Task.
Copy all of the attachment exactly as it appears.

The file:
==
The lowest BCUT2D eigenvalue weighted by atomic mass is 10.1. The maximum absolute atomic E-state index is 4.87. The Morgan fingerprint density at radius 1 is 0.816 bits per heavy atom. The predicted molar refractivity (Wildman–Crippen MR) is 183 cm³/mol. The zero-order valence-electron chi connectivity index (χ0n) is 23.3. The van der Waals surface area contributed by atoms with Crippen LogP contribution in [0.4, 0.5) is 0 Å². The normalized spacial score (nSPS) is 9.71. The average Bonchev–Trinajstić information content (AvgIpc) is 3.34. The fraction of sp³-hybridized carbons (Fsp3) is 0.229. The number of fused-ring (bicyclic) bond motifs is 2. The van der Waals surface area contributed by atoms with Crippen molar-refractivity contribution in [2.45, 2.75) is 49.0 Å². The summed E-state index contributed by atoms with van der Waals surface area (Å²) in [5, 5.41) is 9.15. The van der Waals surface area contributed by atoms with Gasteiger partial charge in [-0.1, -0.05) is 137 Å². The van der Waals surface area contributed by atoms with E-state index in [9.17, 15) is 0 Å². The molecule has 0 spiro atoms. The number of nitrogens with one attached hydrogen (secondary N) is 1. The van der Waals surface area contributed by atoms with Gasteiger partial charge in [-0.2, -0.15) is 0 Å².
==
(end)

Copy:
The lowest BCUT2D eigenvalue weighted by atomic mass is 10.1. The maximum absolute atomic E-state index is 4.87. The Morgan fingerprint density at radius 1 is 0.816 bits per heavy atom. The predicted molar refractivity (Wildman–Crippen MR) is 183 cm³/mol. The zero-order valence-electron chi connectivity index (χ0n) is 23.3. The van der Waals surface area contributed by atoms with Crippen LogP contribution in [0.4, 0.5) is 0 Å². The normalized spacial score (nSPS) is 9.71. The average Bonchev–Trinajstić information content (AvgIpc) is 3.34. The fraction of sp³-hybridized carbons (Fsp3) is 0.229. The number of fused-ring (bicyclic) bond motifs is 2. The van der Waals surface area contributed by atoms with Crippen molar-refractivity contribution in [2.45, 2.75) is 49.0 Å². The summed E-state index contributed by atoms with van der Waals surface area (Å²) in [5, 5.41) is 9.15. The van der Waals surface area contributed by atoms with Gasteiger partial charge in [-0.1, -0.05) is 137 Å². The van der Waals surface area contributed by atoms with E-state index in [9.17, 15) is 0 Å². The molecule has 0 spiro atoms. The number of nitrogens with one attached hydrogen (secondary N) is 1. The van der Waals surface area contributed by atoms with Gasteiger partial charge in [-0.2, -0.15) is 0 Å².